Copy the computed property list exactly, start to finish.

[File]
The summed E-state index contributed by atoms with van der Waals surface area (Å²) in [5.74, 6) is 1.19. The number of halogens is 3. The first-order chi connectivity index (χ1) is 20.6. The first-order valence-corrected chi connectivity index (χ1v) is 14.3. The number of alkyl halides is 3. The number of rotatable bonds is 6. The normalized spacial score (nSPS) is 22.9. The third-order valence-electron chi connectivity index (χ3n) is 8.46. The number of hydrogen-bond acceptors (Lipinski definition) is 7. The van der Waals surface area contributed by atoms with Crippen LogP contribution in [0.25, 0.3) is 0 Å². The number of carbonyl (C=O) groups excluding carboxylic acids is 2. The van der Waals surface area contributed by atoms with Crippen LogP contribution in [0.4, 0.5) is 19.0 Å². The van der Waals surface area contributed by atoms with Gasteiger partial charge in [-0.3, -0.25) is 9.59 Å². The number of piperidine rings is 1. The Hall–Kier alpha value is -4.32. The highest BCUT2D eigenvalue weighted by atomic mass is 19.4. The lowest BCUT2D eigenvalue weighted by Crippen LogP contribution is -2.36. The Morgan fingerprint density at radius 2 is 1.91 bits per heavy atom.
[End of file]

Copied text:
The summed E-state index contributed by atoms with van der Waals surface area (Å²) in [5.74, 6) is 1.19. The number of halogens is 3. The first-order chi connectivity index (χ1) is 20.6. The first-order valence-corrected chi connectivity index (χ1v) is 14.3. The number of alkyl halides is 3. The number of rotatable bonds is 6. The normalized spacial score (nSPS) is 22.9. The third-order valence-electron chi connectivity index (χ3n) is 8.46. The number of hydrogen-bond acceptors (Lipinski definition) is 7. The van der Waals surface area contributed by atoms with Crippen LogP contribution in [0.25, 0.3) is 0 Å². The number of carbonyl (C=O) groups excluding carboxylic acids is 2. The van der Waals surface area contributed by atoms with Crippen LogP contribution in [0.4, 0.5) is 19.0 Å². The van der Waals surface area contributed by atoms with Gasteiger partial charge in [-0.3, -0.25) is 9.59 Å². The number of piperidine rings is 1. The Hall–Kier alpha value is -4.32. The highest BCUT2D eigenvalue weighted by atomic mass is 19.4. The lowest BCUT2D eigenvalue weighted by Crippen LogP contribution is -2.36. The Morgan fingerprint density at radius 2 is 1.91 bits per heavy atom.